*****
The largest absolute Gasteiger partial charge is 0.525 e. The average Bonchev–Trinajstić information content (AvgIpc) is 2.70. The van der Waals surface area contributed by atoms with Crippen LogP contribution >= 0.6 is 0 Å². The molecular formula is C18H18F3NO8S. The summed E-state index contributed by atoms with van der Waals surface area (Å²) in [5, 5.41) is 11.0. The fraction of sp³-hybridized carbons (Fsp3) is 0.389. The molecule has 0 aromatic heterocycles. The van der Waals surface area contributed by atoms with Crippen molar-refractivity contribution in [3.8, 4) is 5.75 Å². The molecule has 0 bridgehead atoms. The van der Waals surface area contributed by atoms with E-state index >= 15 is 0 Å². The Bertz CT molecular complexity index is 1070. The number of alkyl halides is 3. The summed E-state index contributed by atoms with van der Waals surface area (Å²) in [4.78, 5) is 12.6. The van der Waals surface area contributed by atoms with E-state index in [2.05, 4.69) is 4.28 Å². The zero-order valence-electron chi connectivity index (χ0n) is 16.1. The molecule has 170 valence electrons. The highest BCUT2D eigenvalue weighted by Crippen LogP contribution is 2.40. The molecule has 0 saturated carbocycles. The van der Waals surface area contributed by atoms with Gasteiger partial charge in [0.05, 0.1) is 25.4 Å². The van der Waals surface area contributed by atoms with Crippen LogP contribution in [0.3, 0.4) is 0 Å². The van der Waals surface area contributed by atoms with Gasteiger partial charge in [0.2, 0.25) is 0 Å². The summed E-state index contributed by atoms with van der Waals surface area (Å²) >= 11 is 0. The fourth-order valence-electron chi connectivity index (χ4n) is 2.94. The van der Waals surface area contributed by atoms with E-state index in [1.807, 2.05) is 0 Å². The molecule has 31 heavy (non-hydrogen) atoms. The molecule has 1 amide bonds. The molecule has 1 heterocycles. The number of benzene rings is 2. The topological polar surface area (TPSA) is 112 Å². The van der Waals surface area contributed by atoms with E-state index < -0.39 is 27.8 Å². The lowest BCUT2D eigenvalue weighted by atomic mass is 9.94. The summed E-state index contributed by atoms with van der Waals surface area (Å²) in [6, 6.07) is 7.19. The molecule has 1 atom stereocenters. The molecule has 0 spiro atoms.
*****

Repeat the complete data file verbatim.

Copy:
The largest absolute Gasteiger partial charge is 0.525 e. The average Bonchev–Trinajstić information content (AvgIpc) is 2.70. The van der Waals surface area contributed by atoms with Crippen LogP contribution >= 0.6 is 0 Å². The molecular formula is C18H18F3NO8S. The summed E-state index contributed by atoms with van der Waals surface area (Å²) in [5, 5.41) is 11.0. The fraction of sp³-hybridized carbons (Fsp3) is 0.389. The molecule has 0 aromatic heterocycles. The van der Waals surface area contributed by atoms with Crippen molar-refractivity contribution in [3.8, 4) is 5.75 Å². The molecule has 0 bridgehead atoms. The van der Waals surface area contributed by atoms with E-state index >= 15 is 0 Å². The Bertz CT molecular complexity index is 1070. The number of alkyl halides is 3. The summed E-state index contributed by atoms with van der Waals surface area (Å²) in [4.78, 5) is 12.6. The van der Waals surface area contributed by atoms with E-state index in [2.05, 4.69) is 4.28 Å². The zero-order valence-electron chi connectivity index (χ0n) is 16.1. The molecule has 170 valence electrons. The highest BCUT2D eigenvalue weighted by Crippen LogP contribution is 2.40. The molecule has 0 saturated carbocycles. The van der Waals surface area contributed by atoms with Gasteiger partial charge in [0.05, 0.1) is 25.4 Å². The van der Waals surface area contributed by atoms with Crippen LogP contribution in [0.3, 0.4) is 0 Å². The van der Waals surface area contributed by atoms with Gasteiger partial charge in [0.2, 0.25) is 0 Å². The summed E-state index contributed by atoms with van der Waals surface area (Å²) >= 11 is 0. The fourth-order valence-electron chi connectivity index (χ4n) is 2.94. The van der Waals surface area contributed by atoms with E-state index in [1.807, 2.05) is 0 Å². The molecule has 31 heavy (non-hydrogen) atoms. The molecule has 1 amide bonds. The molecule has 1 heterocycles. The number of benzene rings is 2. The topological polar surface area (TPSA) is 112 Å². The van der Waals surface area contributed by atoms with E-state index < -0.39 is 27.8 Å². The lowest BCUT2D eigenvalue weighted by atomic mass is 9.94. The summed E-state index contributed by atoms with van der Waals surface area (Å²) in [6, 6.07) is 7.19. The molecule has 1 atom stereocenters. The molecule has 0 spiro atoms.